The Front Line of Crime

Author Interview with Ian Patrick

Plain Dealing is a suspense novel about a group of cops in South Africa that are caught executing criminals and then must try to cover it up. This is the third book in the The Ryder Quartet series. What is the central theme that you have tried to carry through all four books?

The central theme I have pursued through the four books is about crime, justice and morality: at what point do the police (and many readers) eschew morality for the sake of retribution? What is the tipping point for officers of the law when the institutions of law and justice are unable to contain heinous crime?

The story takes place in South Africa. I enjoyed the detail of that backdrop, it seemed more exotic than most urban cities. What was the decision for that setting?

The decision for the setting of the four books in KwaZulu-Natal province, South Africa, is that many people consider this area to be the crime capital of the world (with the dubious distinction, in recent years, of having the highest murder rate for a country not at war).

Plain Dealing addresses the emotional and ethical choices that law enforcement officials handle on a daily basis. Were there any elements in the story that you pulled from real life, or was it all just fiction?

Although the books are fiction, almost every single crime depicted in the books has its counterpart in real life. Thorough research was undertaken, including tours to the front line of crime and discussions with forensics experts, detectives, and victims of crime. Almost every crime scene was personally visited by me in order to check on the veracity of the physical descriptions.

In the story, six cops execute some criminals and Detective Jeremy Ryder must try to stop them. What was your inspiration for Jeremy Ryders character and his approach to solving crimes?

My inspiration for the character of Jeremy Ryder was multifaceted. My father was a police detective. I have interviewed many detectives. And I have been influenced over many years by characters that I have enjoyed in literature. There is in Jeremy Ryder a little of Lee Child’s Jack Reacher character, a little of my father, a little of my wife, a little – I suppose – of myself. But he is in essence entirely a character of fiction. I took great care to ensure that he is not guilty of typical macho or even misogynist behavior. One way I have tried to do this is to depict his wife and other women in the stories as strong, perceptive, and original thinkers and women of action.

The Ryder Quartet is a collection of 4 books. Death Dealing being the last one out. Do you see a chance to continue the story in a different storyline or are you working on a completely new novel?

I am currently working on a fifth novel that is set in the same location. This one is based around one of the characters that we meet in the quartet, but it will not involve Ryder and his companions. I will, though, return to Ryder and his colleagues in a future work. He is now under my skin and I think of him daily.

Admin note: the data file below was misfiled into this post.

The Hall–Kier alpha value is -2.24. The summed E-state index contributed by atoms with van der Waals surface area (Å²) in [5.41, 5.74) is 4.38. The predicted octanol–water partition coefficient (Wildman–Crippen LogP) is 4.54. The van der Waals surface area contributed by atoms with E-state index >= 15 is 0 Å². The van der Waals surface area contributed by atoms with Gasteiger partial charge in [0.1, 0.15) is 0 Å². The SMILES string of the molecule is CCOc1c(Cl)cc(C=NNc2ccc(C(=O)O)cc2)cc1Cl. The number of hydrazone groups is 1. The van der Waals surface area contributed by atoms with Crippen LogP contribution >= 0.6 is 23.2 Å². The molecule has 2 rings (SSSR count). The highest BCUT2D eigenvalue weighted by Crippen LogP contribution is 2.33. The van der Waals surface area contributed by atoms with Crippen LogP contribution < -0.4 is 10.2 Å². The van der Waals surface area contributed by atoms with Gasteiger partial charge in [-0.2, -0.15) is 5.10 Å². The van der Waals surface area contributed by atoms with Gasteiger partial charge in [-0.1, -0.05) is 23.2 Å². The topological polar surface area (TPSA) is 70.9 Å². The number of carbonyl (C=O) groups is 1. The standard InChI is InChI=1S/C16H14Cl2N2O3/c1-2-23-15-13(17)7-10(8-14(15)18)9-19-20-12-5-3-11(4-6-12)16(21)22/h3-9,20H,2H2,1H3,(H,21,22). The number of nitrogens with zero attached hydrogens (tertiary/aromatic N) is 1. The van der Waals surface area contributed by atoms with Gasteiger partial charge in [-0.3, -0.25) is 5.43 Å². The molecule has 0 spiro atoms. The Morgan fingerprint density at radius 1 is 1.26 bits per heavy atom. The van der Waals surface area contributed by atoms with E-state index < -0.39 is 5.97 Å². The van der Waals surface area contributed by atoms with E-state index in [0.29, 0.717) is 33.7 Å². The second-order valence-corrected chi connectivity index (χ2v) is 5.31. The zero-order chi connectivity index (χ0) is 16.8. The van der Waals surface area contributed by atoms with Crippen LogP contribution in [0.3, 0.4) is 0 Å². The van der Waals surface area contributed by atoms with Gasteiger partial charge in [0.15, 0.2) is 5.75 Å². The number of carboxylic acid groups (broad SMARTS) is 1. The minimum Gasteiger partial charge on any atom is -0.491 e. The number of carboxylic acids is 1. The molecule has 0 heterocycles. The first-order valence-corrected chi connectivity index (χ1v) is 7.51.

Author Links: GoodReads | Facebook | Amazon Author Page

Plain DealingAfter midnight on a moonlit beach six policemen led by a top detective execute four criminals who have perpetrated the most heinous rape, mutilation and murder of a young woman. The police are unaware that there is a witness to the executions. The action that follows is set against dubious tactical, ethical and sometimes criminal choices faced by the central characters. The reader is left with a stark image of moral ambiguity as the police struggle to maintain courageous and precarious control of the crime that engulfs them, and the work of ‘plain dealing’ cops comes under scrutiny.

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About Literary Titan

The Literary Titan is a book review website which consists of mostly fiction books, but we do enjoy non fiction works that we're excited about. All reviews are the reviewer’s honest opinion. We love books and read constantly (seriously, it’s an addiction). We're always open to book review requests and have aspirations of one day being sucked into the Twilight Zone episode with Burgess Meredith where all he wants to do is read, but can’t until the world ends; you know what I mean?

Posted on May 11, 2016, in Interviews and tagged , , , , , , , , , , , , , , , , , , , , , , , , , , , , , , , , , , , , , . Bookmark the permalink. 1 Comment.

  1. Very interesting. I was a cop, too, in this area. I enjoy his writing. He must have experience as a cop because it is so damned authentic and realistic. Almost as if he was spying on us. Exciting reading.

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